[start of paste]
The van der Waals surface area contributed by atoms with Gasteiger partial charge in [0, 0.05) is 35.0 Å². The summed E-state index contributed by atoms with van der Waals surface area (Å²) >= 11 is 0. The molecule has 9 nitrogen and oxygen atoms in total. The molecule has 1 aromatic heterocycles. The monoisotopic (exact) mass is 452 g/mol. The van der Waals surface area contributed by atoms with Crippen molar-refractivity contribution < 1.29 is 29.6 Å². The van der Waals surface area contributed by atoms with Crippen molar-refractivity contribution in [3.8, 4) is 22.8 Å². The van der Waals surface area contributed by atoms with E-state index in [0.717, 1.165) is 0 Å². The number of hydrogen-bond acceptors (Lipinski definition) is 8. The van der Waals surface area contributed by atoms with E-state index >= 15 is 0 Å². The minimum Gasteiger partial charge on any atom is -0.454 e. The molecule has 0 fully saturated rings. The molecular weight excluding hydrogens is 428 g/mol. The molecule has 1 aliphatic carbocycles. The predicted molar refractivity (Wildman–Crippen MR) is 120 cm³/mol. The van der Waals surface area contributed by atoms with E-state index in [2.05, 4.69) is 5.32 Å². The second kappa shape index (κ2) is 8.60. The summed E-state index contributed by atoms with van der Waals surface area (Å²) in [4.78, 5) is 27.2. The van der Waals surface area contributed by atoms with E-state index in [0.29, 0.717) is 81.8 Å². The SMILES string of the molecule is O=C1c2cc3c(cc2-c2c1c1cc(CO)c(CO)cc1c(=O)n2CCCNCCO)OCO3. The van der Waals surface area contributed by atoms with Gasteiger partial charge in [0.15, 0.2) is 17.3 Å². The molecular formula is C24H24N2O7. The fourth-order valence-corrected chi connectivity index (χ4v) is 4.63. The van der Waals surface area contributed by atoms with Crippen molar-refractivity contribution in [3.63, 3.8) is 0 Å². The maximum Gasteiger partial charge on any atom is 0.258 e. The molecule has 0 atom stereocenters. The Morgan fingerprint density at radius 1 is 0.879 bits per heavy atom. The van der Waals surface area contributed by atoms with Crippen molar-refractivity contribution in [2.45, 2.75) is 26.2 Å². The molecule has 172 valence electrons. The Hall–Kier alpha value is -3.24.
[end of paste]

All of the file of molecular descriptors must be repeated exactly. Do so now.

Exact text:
The van der Waals surface area contributed by atoms with Gasteiger partial charge in [0, 0.05) is 35.0 Å². The summed E-state index contributed by atoms with van der Waals surface area (Å²) >= 11 is 0. The molecule has 9 nitrogen and oxygen atoms in total. The molecule has 1 aromatic heterocycles. The monoisotopic (exact) mass is 452 g/mol. The van der Waals surface area contributed by atoms with Crippen molar-refractivity contribution < 1.29 is 29.6 Å². The van der Waals surface area contributed by atoms with Crippen molar-refractivity contribution in [3.8, 4) is 22.8 Å². The van der Waals surface area contributed by atoms with E-state index in [0.717, 1.165) is 0 Å². The number of hydrogen-bond acceptors (Lipinski definition) is 8. The van der Waals surface area contributed by atoms with E-state index >= 15 is 0 Å². The minimum Gasteiger partial charge on any atom is -0.454 e. The molecule has 0 fully saturated rings. The molecular weight excluding hydrogens is 428 g/mol. The molecule has 1 aliphatic carbocycles. The predicted molar refractivity (Wildman–Crippen MR) is 120 cm³/mol. The van der Waals surface area contributed by atoms with E-state index in [2.05, 4.69) is 5.32 Å². The second kappa shape index (κ2) is 8.60. The summed E-state index contributed by atoms with van der Waals surface area (Å²) in [4.78, 5) is 27.2. The van der Waals surface area contributed by atoms with E-state index in [0.29, 0.717) is 81.8 Å². The SMILES string of the molecule is O=C1c2cc3c(cc2-c2c1c1cc(CO)c(CO)cc1c(=O)n2CCCNCCO)OCO3. The van der Waals surface area contributed by atoms with Gasteiger partial charge in [0.15, 0.2) is 17.3 Å². The molecular formula is C24H24N2O7. The fourth-order valence-corrected chi connectivity index (χ4v) is 4.63. The van der Waals surface area contributed by atoms with Crippen molar-refractivity contribution in [3.63, 3.8) is 0 Å². The maximum Gasteiger partial charge on any atom is 0.258 e. The molecule has 0 atom stereocenters. The Morgan fingerprint density at radius 1 is 0.879 bits per heavy atom. The van der Waals surface area contributed by atoms with Crippen molar-refractivity contribution in [2.45, 2.75) is 26.2 Å². The molecule has 172 valence electrons. The Hall–Kier alpha value is -3.24.